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BURUNDI-DRC: Army repels Interahamwe militiamenBujumbura, 4 August 2004 (IRIN) - Burundian government troops have succeeded in repelling an unknown number of Rwandan militiamen who crossed into Burundi from neighbouring Democratic Republic of the Congo, army spokesman Maj Adolphe Manirakiza said on Tuesday.
He said the Interahamwe militiamen had fled across the River Rusizi at the Buganda Commune of Burundi's northwestern Cibitoke Province, bordering Congo. He said the invaders were flushed out after security forces prevented them from getting food supplies from the Congo.
The army engaged the Interahamwe on Sunday after local residents reported the rebel presence in the area, he said. The army seized a rocket launcher, three sacks of ammunition, and cooking materials.
A Buganda resident told IRIN that the army had used heavy machine guns against the Interahamwe, prompting some residents to flee momentarily. Cibitoke Governor Antoine Buzuguri said on Wednesday that villagers had since returned to their homes because the fighting had stopped.
In July, some 160 Interahamwe militiamen entered Burundi from the Congo but soon retreated into the Burundi's Kibira Forest, via the Cibitoke communes of Rugombo, Mugina and Mabayi.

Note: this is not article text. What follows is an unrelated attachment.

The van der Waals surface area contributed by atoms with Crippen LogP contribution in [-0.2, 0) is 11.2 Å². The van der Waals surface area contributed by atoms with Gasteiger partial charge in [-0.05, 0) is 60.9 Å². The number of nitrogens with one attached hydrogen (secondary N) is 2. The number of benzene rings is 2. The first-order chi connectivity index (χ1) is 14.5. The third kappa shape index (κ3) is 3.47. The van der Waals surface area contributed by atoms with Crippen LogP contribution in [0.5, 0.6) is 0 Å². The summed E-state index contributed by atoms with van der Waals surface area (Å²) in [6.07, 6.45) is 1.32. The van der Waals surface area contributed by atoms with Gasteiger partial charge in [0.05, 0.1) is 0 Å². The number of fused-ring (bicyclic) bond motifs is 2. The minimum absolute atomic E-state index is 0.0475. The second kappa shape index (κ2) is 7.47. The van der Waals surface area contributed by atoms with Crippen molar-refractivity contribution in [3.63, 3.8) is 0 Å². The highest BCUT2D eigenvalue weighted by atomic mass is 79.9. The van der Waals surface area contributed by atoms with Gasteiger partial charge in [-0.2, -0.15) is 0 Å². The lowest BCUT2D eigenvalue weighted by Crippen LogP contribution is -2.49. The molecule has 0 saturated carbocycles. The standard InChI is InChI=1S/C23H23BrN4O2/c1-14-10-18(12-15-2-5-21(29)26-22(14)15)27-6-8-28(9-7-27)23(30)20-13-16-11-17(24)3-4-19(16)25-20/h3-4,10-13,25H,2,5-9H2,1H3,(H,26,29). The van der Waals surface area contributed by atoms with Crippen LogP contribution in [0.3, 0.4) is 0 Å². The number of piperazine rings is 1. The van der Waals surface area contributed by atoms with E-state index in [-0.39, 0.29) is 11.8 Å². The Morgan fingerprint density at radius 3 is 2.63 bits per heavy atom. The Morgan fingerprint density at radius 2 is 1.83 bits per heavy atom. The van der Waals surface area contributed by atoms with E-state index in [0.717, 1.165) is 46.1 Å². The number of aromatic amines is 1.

Thousands of Interahamwe militiamen, and Rwandan government soldiers now known as the ex-FAR, fled their country in 1994 fearing prosecution for their involvement in the genocide in which, according to the most recent government statistics, 937,000 Tutsis and politically moderate Hutus were killed.
During his visit to Burundi in June, Congolese Vice-President Azarias Ruberwa proposed a joint security programme involving Rwanda, Burundi and the Congo to help neutralise what he called "negative forces", including the Interahamwe militia.
Since 1994, the ex-FAR and the Interahamwe have been using eastern Congo to staging attacks on Rwanda. The government in Kigali has, on more several occasions, threatened to re-enter Congo if the UN peacekeeping mission there, known as MONUC, and the Congolese government fail to take stronger action to neutralise the Rwandan rebels.
[This report does not necessarily reflect the views of the United Nations]